Our AMEX credit card was recently compromised. Someone got hold of the card information and Petro Canada charges started to rack up. Amex spotted this suspicious pattern and immediately initiated a fraud alert thru multiple touch points.
What does your credit card company know about you? A lot…maybe more than your spouse. A study of how customers of Canadian Tire were using the company’s credit cards found that 2200 of 100,000 cardholders who used their card at drinking places missed four payments within the next 12 months. By contrast, only 530 of the cardholders who used their card at the dentist missed four payments within the next 12 months. So drinking is a predictor of credit risk.
Predictive analytics is not a fad. It’s not a trend. In a real-time world, Analytics is a core business requirement/capability. However, many organizations flounder in their efforts not because they lack analytics capability but because they lack clear objectives. So the first question is, What do you want to achieve?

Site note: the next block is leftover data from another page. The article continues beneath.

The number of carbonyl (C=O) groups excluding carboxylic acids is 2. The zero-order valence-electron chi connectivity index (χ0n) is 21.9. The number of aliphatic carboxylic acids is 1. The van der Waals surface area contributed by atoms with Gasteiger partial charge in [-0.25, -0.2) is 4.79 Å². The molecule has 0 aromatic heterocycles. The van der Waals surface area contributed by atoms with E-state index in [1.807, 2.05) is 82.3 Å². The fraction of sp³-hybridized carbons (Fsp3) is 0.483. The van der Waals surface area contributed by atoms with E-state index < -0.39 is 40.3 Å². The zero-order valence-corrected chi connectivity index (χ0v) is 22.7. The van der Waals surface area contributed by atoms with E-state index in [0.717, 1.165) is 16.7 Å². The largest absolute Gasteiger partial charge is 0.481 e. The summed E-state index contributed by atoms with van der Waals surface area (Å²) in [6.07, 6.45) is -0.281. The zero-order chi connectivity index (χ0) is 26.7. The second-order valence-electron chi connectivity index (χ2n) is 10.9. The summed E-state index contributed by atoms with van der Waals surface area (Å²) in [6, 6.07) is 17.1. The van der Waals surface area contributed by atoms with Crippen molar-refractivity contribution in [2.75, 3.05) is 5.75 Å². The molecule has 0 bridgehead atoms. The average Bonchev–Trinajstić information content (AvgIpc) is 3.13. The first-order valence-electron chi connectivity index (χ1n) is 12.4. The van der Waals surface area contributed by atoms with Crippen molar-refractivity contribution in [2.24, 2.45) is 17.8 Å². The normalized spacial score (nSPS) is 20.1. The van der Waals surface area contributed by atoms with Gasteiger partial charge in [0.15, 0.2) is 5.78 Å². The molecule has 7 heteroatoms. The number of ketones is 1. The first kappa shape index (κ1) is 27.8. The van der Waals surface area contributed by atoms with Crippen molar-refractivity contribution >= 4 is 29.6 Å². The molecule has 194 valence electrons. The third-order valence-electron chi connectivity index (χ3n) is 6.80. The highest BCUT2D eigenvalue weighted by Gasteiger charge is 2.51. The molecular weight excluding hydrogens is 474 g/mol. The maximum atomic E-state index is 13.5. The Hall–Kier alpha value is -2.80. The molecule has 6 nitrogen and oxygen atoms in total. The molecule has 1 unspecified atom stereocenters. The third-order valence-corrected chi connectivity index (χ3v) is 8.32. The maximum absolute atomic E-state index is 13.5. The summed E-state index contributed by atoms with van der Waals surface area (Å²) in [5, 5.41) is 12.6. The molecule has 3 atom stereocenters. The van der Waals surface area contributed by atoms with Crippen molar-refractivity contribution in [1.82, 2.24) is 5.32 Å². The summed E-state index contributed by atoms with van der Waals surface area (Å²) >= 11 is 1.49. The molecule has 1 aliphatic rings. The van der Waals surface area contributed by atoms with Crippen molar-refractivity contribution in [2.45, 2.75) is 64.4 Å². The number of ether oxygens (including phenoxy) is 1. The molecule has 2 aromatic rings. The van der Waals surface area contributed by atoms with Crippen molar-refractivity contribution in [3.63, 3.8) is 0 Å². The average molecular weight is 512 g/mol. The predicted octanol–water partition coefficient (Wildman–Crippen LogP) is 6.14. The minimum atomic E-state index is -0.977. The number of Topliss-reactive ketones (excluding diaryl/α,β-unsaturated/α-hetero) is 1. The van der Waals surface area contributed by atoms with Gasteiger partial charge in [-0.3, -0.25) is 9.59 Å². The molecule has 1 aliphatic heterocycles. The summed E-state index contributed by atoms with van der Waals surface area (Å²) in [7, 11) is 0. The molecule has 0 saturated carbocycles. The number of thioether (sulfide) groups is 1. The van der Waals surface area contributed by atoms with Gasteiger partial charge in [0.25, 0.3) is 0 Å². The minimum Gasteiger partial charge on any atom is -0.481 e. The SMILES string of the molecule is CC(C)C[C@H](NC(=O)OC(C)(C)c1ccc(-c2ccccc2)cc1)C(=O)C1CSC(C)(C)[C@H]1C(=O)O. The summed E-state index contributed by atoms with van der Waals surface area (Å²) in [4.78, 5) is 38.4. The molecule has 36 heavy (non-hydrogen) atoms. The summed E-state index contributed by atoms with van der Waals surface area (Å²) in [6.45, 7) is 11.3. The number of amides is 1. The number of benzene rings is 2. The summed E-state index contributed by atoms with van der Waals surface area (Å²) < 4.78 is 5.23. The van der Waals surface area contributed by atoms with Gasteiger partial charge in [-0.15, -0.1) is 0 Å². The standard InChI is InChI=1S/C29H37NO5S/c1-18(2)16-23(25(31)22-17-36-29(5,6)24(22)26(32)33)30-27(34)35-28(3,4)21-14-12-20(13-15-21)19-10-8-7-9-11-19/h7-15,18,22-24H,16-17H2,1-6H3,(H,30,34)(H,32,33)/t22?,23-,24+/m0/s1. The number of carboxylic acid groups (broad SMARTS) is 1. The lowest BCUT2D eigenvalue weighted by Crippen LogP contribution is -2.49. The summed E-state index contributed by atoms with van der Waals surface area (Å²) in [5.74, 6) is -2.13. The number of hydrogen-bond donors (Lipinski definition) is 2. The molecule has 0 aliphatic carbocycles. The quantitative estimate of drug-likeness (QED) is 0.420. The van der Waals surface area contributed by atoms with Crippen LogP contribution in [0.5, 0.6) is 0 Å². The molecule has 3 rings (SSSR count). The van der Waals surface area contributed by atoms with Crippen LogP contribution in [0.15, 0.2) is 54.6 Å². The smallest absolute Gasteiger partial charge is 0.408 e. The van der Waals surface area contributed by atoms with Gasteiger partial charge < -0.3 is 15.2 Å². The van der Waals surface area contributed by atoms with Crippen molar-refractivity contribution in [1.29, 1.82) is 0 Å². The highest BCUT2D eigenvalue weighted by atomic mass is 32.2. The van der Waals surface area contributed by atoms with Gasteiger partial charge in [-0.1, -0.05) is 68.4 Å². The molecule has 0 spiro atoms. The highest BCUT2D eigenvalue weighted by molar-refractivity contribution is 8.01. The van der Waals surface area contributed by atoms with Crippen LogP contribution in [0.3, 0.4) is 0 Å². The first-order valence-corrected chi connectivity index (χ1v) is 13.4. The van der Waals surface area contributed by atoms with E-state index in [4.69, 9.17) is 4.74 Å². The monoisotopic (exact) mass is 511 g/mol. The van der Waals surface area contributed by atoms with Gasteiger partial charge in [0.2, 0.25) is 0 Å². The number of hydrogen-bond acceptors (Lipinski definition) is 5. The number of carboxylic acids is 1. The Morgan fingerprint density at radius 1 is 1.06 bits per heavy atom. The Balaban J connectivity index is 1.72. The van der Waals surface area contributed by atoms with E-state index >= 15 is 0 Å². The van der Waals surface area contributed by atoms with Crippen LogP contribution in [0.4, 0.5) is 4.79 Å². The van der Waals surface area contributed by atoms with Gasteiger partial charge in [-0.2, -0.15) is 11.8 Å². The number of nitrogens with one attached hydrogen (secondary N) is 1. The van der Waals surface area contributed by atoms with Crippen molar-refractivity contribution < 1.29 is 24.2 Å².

Analytics so far has largely been a departmental ad hoc activity. Even at the most sophisticated corporations, data analytics is a cumbersome affair. Information accumulates in “data warehouses,” and if a user had a question about some trend, they request “data priests/analysts” to tease the answers out of their costly, fragile systems. This resulted in a situation where the analytics are done looking in the rearview mirror, hypothesis testing to find out what happened six months ago.
Today it’s possible to gather huge volumes of data and analyze it in near real-time speed. A retailer such as Macy’s that once pored over last season’s sales information could shift to looking instantly at how an e-mail coupon impacts sales in different regions. Moving to a realtime model and also building an enterprise level “shared services” model is going to be the next big wave of activity.